Back with our series of ‘How to…’ articles, we have a quick guide to the Fellsman fell race from Annie. Here’s what the organisers have to say;
“The Fellsman is a 62 mile high level traverse of the Yorkshire Dales incorporating 11,000 feet of climbing. The majority of the route takes place over rough moorland rather than paths and tracks and requires navigation between checkpoints. The route starts at Ingleton and takes in Ingleborough, Whernside, Gragareth, Blea Moor, Great Knoutberry, Dodd Fell, Fleet Moss, Middle Tongue, Buckden Pike and Great Whernside, ending at Threshfield near Grassington. The record for completing the event is 10 hours and 6 minutes which was set in 2011 by Jez Bragg. The women’s record was also broken in 2011 by Nicki Spinks with a time of 11 hours and 51 minutes.”
Who are you?
Im Annie Lloyd-Evans, just finished my 3rd year of psychology at the University of St Andrews. Originally from Cape Town, my family now live in Scotland. I love unicycles and carrying my bike up Munroes.
What was your challenge?
My housemate came home from Christmas and told me about this amazing event his granddad had bet him 100 he could not complete. He wanted me to go with him, to share the experience, so trustingly I agreed. The event turned out to be The Fellsman, a 60 mile (or more if you suck at navigating) fell race in the Yorkshire dales.
How fit and/or experienced do I need to be?
Where fitness is concerned I think mental strength is far more important. Sheer determination and a burning desire to keep going can make your body do more than you can ever imagine. I suffer from something similar to chronic fatigue which prevented me from doing any sport in the two months prior to the race.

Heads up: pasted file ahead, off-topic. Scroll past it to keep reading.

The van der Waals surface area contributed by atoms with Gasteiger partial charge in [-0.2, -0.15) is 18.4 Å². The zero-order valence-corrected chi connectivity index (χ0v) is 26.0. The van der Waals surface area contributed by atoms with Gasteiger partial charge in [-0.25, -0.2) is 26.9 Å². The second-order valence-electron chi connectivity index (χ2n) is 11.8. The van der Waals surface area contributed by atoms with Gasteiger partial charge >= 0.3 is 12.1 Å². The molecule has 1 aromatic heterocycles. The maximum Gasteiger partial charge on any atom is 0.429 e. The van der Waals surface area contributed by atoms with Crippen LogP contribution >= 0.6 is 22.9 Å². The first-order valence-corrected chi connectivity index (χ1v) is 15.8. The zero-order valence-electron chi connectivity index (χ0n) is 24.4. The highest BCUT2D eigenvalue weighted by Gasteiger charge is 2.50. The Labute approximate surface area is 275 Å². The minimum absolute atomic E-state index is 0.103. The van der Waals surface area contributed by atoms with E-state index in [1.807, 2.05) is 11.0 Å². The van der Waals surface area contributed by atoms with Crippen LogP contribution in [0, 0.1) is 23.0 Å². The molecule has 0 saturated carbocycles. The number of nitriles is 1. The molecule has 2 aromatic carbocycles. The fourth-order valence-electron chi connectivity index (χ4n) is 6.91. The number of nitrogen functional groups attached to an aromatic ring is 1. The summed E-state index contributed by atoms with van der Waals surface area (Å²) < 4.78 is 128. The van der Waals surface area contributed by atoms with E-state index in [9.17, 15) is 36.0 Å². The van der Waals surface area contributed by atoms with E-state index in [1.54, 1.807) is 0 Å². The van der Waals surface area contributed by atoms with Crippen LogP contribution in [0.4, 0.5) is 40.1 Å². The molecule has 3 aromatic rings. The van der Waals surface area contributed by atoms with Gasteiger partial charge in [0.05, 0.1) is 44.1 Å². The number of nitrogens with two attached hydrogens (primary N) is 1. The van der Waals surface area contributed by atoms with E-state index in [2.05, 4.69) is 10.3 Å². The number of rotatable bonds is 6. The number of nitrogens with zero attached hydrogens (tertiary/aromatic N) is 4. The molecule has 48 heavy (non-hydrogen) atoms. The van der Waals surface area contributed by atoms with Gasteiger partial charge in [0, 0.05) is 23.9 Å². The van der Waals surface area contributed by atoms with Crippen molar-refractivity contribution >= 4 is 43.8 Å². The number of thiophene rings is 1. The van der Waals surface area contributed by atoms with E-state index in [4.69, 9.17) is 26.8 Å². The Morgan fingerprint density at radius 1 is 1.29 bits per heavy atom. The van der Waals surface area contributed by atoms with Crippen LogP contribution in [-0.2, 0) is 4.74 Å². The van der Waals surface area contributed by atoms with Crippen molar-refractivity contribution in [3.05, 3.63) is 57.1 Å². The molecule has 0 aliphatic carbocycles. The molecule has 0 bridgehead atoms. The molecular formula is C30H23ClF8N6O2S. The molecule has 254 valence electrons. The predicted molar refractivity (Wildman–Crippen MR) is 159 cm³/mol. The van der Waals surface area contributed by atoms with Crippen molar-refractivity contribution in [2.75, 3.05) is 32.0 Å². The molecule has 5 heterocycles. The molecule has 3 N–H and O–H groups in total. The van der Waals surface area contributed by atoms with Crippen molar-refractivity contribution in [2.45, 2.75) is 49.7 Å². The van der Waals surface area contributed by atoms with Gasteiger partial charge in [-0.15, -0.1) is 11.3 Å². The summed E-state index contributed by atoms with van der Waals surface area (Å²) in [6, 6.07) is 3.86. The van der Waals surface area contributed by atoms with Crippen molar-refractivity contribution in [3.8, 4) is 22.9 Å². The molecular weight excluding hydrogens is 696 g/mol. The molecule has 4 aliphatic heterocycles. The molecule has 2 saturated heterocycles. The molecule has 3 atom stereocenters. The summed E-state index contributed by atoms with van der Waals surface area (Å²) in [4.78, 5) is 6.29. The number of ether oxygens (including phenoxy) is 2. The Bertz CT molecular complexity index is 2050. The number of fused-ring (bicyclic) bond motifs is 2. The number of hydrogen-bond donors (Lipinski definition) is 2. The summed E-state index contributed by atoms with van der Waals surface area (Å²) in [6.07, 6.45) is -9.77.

What training methods would you recommend?
My housemate did the occasional run but mostly trained by endurance partying. Although I cant pretend we finished in the best times (24 hours 40min) or in the best physical condition, we did it! It was a bit embarrassing getting passed by the old, slightly smug walkers with their poles in the last few miles though. One thing I would say is that we are both mountaineers and have experience on the hill and navigating, I feel that is important for this event.
What were the highs and lows for you?
The race started off in beautiful sunshine and I was so happy to be running again, the first 25 miles flew by with a huge grin chatting away with other competitors. I caught up with my housemate at a feeding station where he was suffering from his initial speedy pace. We stuck together and got put in a team of 5 for the darkness, and the crossing of fleet moss, the huge boggy mess of doom. With us were two amazing army guys and an older serious runner type with a GPS. Said runner type charged off into the darkness and we all fought to keep him in sight. After several hours of falling waist deep in goopy muck, it turned out serious runner couldnt use his GPS and we had been going in circles. In the bog. Two very angry army guys whip out their maps and compass and got us safely to the next checkpoint. Serious runner dropped out of the race there claiming hyperthermia. We decided it was shame.
Dawn on the Fells, I think I will remember that forever. So beautiful, so cold, only 10 miles left. I cried the rest of the way, I still dont know why. It made the army men uncomfortable which amused me loads. By this time I was having to use my arms to lift my thighs to go uphill (It was another two days before I could even get into bed without having to lift my legs in) and descending was horrific. The views were incredible though. We somehow stumbled the final mile on the road to the finish, the final 10 miles had taken us 5 hours.
All in how much will it cost me, and do you have any logistical advice?
I cannot recommend this event enough, within two days, once we could hobble, we had both decided we had to do it again. It only costs 30, with many manned feeding stations along the way. With sausage rolls, pasta, tea, rice pudding and as many custard creams as you can stuff your face with, its probably possible to eat your entry fee. Oh, they also have a body bus for the unfortunate 25% who dont make it, somewhere to sleep the night before, and showers and food on completion.
Will you be doing it again?!
Although I had entered this year, it turns out i have an exam on the same day. However I WILL be doing it again. It has also allowed my to get enough points for the CCC, an ultra run around Mont Blanc in August, which hopefully I will be properly fit for. Bring on the Alps!
The Fellsman takes place in Yorkshire, a hot-bed of fell running! Click here to see our muchbetter accommodations and holidays in Yorkshire.